The National Anthropological Archives is the nation's only repository dedicated exclusively to preserving ethnographic, archaeological, and linguistic fieldnotes, physical anthropological data, photographs, sound recordings and other media created by American anthropologists. Since 1968, the NAA has collected the papers of non-Smithsonian anthropologists including John Honigmann, Ruth Landes, Timothy Asch, Paul Riesman, and Joel Halpern, to name a few. With a mission to document the world's peoples and cultures, past and present, the archives also collects similar cultural materials produced by non-anthropologists. In addition to the papers of Smithsonian anthropologists, it also preserves the records of anthropological organizations as well as materials of use to anthropologists. The Archives' 8,250 linear feet of fieldnotes, photographs, correspondence, journals, sound recordings, and works of art are available for use through visits to the reading room and, as possible, through correspondence. More than 53,000 digital images are now available. Most of these images are available through SIRIS, the Smithsonian's online catalog.
Highlights: Established in 1879 as the archives of the Bureau of American Ethnology, the NAA's holdings include ethnological and linguistic documents concerning North American Indians collected by the Smithsonian Institution since the 1850's and by federal geological surveys during the 1870's. George Gibbs, John Wesley Powell, and Franz Boas are among the very many anthropologists who contributed to the collection. Archaeological documents include materials of Cyrus Thomas' survey of mounds east of the Rocky Mountains, periodic reports of the Work Projects Administration, and the records of the River Basin Surveys, as well as materials of individual archaeologists and a collection of so-called "grey" literature. There is also a large photograph collection of original glass film negatives and vintage prints, the largest and best documented collection of 19th century Plains Indian drawings on paper (including ledger book drawings). There is a small but important collection of sound recordings, including material collected by John P. Harrington, James Henri Howard, and John Lyle Fischer. The NAA also houses over 23,000 items of artwork, most of North American origin produced by native people. More recent acquisitions include documents and photographs concerning cultures in all parts of the world. Collections of surprising richness can be found for virtually all parts of the world. Large portions of the Archives records serve to document the Department of Anthropology's extensive ethnological, archaeological, and physical anthropology collections. Researchers will find complementary film, video, sound and photographic collections in the Human Studies Film Archives.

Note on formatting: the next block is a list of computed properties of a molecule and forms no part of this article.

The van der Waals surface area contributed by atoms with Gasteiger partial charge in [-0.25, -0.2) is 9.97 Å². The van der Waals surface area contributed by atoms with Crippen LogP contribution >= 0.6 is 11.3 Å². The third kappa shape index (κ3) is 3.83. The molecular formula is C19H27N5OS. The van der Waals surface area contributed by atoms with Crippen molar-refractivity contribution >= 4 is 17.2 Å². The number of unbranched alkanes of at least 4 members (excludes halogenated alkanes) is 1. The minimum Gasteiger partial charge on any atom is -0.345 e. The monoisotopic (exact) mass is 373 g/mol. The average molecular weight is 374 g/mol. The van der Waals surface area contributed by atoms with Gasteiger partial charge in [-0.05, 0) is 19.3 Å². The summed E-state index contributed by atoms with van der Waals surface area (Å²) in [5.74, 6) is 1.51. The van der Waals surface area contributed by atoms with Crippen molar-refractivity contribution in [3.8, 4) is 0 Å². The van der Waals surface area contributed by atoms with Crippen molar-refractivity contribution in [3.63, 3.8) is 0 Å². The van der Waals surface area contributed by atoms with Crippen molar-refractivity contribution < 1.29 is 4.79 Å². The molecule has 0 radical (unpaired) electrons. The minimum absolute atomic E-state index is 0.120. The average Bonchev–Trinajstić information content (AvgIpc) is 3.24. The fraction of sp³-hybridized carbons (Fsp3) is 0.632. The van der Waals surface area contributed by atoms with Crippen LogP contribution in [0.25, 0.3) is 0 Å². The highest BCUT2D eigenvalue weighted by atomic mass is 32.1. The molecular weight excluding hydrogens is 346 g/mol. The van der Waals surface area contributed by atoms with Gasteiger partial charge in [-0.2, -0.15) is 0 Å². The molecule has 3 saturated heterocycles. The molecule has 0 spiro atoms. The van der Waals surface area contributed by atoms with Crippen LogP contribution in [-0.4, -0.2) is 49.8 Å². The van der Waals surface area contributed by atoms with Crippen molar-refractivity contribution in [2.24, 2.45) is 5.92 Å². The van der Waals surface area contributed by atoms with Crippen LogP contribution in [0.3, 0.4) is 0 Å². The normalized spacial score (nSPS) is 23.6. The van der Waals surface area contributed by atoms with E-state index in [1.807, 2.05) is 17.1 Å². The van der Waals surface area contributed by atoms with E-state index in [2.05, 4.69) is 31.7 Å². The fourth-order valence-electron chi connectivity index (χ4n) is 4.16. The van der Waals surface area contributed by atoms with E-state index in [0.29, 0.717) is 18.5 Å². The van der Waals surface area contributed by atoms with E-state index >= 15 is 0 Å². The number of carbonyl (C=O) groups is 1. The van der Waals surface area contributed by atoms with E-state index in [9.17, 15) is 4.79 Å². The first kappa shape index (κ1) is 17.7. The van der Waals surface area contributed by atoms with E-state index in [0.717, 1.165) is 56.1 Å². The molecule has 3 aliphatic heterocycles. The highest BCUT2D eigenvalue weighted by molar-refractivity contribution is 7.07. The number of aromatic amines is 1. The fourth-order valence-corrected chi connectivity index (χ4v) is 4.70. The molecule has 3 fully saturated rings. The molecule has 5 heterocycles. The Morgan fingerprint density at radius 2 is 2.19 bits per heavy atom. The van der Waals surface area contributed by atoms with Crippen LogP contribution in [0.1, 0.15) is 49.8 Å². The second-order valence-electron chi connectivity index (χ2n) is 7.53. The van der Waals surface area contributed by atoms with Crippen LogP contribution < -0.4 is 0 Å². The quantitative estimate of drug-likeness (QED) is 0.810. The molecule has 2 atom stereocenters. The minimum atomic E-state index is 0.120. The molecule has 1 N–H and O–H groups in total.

The NAA also holds records of national and regional organizations, including the American Anthropological Association and the Society for American Archaeology. In addition, there are records of Indian organizations, most notably the National Congress of American Indians. Given the NAA's strong historical focus on North American anthropology, many Native Americans use the collections to study their cultural past.